Amelioration of mercury nephrotoxicity after pharmacological manipulation of organic anion transporter 1 (Oat1) and multidrug resistance-associated protein 2 (Mrp2) with furosemide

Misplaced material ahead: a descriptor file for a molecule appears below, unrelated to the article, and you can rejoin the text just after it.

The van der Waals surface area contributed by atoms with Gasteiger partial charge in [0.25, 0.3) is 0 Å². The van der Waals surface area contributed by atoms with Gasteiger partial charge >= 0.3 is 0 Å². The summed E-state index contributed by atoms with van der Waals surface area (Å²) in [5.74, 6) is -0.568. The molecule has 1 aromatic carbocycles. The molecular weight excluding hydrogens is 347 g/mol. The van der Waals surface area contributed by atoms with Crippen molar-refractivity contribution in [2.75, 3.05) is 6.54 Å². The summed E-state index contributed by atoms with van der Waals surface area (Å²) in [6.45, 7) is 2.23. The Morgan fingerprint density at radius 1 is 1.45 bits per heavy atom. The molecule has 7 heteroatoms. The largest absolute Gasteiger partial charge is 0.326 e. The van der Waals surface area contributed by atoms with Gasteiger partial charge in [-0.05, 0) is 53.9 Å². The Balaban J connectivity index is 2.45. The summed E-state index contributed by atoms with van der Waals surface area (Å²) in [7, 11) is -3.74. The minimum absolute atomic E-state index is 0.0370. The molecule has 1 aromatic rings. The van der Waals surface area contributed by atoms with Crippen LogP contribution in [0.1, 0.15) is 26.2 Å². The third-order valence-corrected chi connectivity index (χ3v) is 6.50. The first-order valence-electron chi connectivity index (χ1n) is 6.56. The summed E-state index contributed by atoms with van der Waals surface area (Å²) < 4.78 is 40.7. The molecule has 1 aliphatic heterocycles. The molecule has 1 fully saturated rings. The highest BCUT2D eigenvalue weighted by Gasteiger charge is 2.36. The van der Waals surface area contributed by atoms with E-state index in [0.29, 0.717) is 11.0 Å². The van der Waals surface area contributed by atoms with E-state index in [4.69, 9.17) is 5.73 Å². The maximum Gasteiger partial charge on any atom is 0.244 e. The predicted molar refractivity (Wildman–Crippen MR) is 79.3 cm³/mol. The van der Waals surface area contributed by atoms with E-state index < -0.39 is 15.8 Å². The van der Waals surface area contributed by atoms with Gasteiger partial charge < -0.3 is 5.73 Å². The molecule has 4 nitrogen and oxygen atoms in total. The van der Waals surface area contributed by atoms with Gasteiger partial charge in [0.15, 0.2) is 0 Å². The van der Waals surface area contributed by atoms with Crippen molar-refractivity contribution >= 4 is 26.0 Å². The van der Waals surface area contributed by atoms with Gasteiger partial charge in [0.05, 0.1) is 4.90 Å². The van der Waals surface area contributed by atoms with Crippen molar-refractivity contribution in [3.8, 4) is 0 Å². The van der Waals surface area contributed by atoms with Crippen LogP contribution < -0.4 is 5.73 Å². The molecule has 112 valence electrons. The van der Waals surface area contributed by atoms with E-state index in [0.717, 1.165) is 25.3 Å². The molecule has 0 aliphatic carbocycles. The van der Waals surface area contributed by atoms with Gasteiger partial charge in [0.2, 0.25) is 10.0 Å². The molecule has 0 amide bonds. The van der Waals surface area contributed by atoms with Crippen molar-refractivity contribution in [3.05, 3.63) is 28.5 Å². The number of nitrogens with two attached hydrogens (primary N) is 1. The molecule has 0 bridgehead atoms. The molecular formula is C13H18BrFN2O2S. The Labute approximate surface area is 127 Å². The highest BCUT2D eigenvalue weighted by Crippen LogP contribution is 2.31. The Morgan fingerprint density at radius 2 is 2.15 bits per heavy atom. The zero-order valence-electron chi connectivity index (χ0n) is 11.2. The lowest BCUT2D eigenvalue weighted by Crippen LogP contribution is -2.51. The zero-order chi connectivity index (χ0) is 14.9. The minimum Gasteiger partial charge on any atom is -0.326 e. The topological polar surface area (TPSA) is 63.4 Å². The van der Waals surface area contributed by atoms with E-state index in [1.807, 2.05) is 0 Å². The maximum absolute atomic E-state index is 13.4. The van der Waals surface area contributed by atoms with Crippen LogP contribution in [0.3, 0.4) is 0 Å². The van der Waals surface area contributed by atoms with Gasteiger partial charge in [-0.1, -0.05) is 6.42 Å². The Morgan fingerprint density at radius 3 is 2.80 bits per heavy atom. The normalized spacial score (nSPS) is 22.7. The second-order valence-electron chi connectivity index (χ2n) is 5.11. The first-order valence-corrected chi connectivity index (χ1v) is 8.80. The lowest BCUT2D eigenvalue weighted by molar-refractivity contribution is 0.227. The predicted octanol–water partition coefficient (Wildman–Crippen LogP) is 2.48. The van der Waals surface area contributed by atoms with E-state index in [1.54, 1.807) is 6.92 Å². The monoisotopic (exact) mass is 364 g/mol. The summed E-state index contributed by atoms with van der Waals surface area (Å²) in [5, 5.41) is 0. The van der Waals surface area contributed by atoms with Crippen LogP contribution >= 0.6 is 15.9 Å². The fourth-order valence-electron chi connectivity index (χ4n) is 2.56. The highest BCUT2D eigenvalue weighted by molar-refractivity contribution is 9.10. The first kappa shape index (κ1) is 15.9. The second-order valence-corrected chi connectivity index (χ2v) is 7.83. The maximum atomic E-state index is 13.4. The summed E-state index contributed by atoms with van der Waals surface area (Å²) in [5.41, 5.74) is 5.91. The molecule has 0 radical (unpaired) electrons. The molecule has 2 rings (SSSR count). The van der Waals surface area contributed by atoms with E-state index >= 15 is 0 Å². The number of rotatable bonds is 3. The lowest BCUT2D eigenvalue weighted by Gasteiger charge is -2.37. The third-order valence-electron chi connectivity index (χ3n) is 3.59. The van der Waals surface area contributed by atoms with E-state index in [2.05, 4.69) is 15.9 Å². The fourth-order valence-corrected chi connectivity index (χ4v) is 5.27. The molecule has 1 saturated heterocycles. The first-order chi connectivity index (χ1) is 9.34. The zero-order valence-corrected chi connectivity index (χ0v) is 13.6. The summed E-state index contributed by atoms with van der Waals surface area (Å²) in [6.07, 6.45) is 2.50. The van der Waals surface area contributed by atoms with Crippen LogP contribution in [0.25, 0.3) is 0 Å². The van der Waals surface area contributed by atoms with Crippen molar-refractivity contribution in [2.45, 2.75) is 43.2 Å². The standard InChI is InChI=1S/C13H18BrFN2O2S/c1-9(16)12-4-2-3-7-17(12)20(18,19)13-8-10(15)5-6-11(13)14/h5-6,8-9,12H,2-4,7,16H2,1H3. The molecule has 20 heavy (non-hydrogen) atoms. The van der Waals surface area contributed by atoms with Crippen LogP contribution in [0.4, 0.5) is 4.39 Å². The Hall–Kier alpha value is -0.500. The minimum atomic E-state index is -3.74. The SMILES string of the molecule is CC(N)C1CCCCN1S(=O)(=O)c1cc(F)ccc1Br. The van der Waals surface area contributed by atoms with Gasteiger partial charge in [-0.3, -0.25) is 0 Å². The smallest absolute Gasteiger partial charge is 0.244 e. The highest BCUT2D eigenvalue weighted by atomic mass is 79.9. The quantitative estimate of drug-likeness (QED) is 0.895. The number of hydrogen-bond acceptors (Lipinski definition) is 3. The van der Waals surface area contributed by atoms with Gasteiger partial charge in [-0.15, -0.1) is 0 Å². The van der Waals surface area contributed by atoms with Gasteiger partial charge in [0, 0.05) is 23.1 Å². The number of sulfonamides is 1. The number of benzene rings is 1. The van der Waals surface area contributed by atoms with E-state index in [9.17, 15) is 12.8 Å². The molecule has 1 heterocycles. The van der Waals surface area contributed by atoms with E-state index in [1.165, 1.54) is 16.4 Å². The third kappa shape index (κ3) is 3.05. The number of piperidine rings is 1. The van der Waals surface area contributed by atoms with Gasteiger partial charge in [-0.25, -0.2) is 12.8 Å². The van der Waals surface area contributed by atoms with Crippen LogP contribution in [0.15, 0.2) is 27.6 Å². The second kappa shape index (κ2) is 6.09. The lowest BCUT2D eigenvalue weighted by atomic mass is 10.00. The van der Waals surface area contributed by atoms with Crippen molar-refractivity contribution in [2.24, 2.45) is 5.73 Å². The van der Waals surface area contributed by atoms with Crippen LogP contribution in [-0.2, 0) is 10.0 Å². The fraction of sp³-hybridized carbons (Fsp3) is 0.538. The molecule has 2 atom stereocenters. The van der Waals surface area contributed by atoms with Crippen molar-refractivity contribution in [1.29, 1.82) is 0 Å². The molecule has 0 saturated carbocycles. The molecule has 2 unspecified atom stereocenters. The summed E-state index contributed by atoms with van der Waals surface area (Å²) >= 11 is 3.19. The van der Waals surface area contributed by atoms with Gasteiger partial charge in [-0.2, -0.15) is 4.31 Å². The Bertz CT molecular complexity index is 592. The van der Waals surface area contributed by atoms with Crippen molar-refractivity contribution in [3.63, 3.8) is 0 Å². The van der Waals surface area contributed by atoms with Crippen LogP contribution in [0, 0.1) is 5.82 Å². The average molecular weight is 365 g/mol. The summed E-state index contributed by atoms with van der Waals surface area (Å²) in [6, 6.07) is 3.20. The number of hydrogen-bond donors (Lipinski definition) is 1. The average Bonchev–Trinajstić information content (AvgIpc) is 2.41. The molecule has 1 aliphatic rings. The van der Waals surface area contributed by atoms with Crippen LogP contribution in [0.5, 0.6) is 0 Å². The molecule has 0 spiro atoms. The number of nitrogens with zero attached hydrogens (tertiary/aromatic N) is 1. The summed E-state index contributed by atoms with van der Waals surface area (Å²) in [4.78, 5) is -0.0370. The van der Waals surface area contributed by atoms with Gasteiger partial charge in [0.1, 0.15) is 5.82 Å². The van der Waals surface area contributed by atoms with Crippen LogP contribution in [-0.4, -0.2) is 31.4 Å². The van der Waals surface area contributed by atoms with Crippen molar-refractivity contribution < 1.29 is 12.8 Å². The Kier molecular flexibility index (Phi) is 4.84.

Inorganic mercury is a major environmental contaminant. The primary site of mercury-induced injury is the kidney due to the uptake of Hg(2+)-conjugated organic anions in the proximal tubule, primarily across the organic anion transporter 1 (Oat1) at the basolateral membrane. At the luminal side, mercuric ions are eliminated by the multidrug resistance-associated protein 2 (Mrp2). It was demonstrated that furosemide treatment induces up-regulation of Oat1 renal expression. As novel preventive and therapeutic strategies based on pharmacological manipulation of drug transporters are emerging, this study was designed to evaluate the impact of furosemide modulation of Oat1 on the nephrotoxicity induced by HgCl2. Wistar rats were treated with furosemide (6 mg per 100 g per day, s.c.) for 4 days or with HgCl2 (4 mg kg−1, i.p.) 18 h before the experiments or with furosemide for 4 days before the HgCl2 injection. Furosemide treatment improved HgCl2-induced tubular injury as assessed by urinary alkaline phosphatase activity, urinary glucose, Oat5 urinary excretion and histopathological studies. Besides, administration of furosemide enhanced urinary excretion of mercury, reduced mercury total renal accumulation and increased Mrp2 renal expression. In summary, furosemide improves HgCl2-induced proximal tubule injury up-regulating mercury transporters, thus increasing renal elimination of the mercuric ions. Hence, pharmacological manipulation of mercury transporters with furosemide might be a preventive strategy to reduce mercury toxicity.